It is not productive to disavow what UNITY has become. That denies the natural growth and development of organizations, as well as people. Since the inception of UNITY, the way we do business as an industry has changed dramatically and so has the need for a viable organization that is a voice for all journalists of color and all communities of color.
UNITY and the other alliance partners were created to battle the restrictions and the stereotypes imposed on people of color by forces that lacked vision, feared the beauty of diversity and felt entitled to dominance because they had greater numbers.
Whatever the intentions of UNITY’s founders 20 years ago, UNITY is now an integral part of the future of the communications industry. UNITY plays a vital role and, with the guidance of each of the alliance partners, is a combined voice far stronger and more encompassing that any single association.
That does not mean there is no place for healthy, constructive debate about how to best address the financial pressures faced by all alliance members. Honest interaction is essential. It is also essential that the spirit of collaboration and cooperation be embraced at all times with an eye to the overall mission of the UNITY alliance.
A central aspect of that mission is that issues should never be based solely on what organization is the largest at a given moment, because moments change.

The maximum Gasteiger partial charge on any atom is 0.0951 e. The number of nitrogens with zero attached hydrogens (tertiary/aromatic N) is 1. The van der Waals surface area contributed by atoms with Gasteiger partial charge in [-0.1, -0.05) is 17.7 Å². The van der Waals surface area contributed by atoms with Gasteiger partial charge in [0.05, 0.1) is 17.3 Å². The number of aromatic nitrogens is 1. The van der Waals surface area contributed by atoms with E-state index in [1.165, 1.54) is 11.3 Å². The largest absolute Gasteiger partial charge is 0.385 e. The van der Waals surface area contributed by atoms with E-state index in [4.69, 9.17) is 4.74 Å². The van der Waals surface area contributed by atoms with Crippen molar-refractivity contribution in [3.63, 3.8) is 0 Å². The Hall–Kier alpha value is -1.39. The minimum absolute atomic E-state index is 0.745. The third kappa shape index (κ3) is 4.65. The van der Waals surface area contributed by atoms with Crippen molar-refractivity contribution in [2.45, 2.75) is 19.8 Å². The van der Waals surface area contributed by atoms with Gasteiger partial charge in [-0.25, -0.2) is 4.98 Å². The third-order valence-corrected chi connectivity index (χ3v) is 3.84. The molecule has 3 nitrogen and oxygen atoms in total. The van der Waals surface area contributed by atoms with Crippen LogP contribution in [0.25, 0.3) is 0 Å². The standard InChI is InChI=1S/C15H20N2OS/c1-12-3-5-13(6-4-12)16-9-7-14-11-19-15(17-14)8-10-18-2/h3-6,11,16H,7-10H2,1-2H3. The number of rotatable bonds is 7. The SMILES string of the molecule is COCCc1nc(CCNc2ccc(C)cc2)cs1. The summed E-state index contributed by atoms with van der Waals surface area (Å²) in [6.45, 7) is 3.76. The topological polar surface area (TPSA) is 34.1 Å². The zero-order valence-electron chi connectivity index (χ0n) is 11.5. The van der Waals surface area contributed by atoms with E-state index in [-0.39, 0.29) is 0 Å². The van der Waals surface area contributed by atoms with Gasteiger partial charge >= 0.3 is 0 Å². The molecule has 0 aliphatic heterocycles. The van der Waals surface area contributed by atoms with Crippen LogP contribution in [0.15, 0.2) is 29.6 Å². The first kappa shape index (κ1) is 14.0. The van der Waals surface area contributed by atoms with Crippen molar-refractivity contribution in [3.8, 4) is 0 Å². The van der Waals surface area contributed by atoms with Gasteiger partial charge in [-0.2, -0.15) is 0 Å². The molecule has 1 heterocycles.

The latest U.S. Census results indicate Latinos are now the largest minority in this country and Asians are the fastest-growing group. That does not mean each association should assert dominance over the alliance just because their membership numbers eventually reflect population shifts. That is not the nature of UNITY.
The current formula provides for a set percentage of the proceeds to be shared in equal amounts with each alliance member. Members of specific associations divide another pre-determined percentage according to convention attendance. The formula also ensures that UNITY will be a viable professional organization with the ability to advocate for diversity, plan future conventions and maintain a fluid operation that does not have to restart itself every two years.
There is a critical, ongoing need for an organization that exists for the benefit of all journalists and communities of color that sees its mission of diversity as much more than a hotel contract or a financial situation. The four journalism associations of color founded that organization so their demands for fair and balanced coverage and equity in the workplace would be heard in undeniable unison and without the natural tendency for members to favor their specific associations.
That organization is UNITY and we look forward to a long, mutually productive and mutually empowering relationship with all of the five members of the alliance.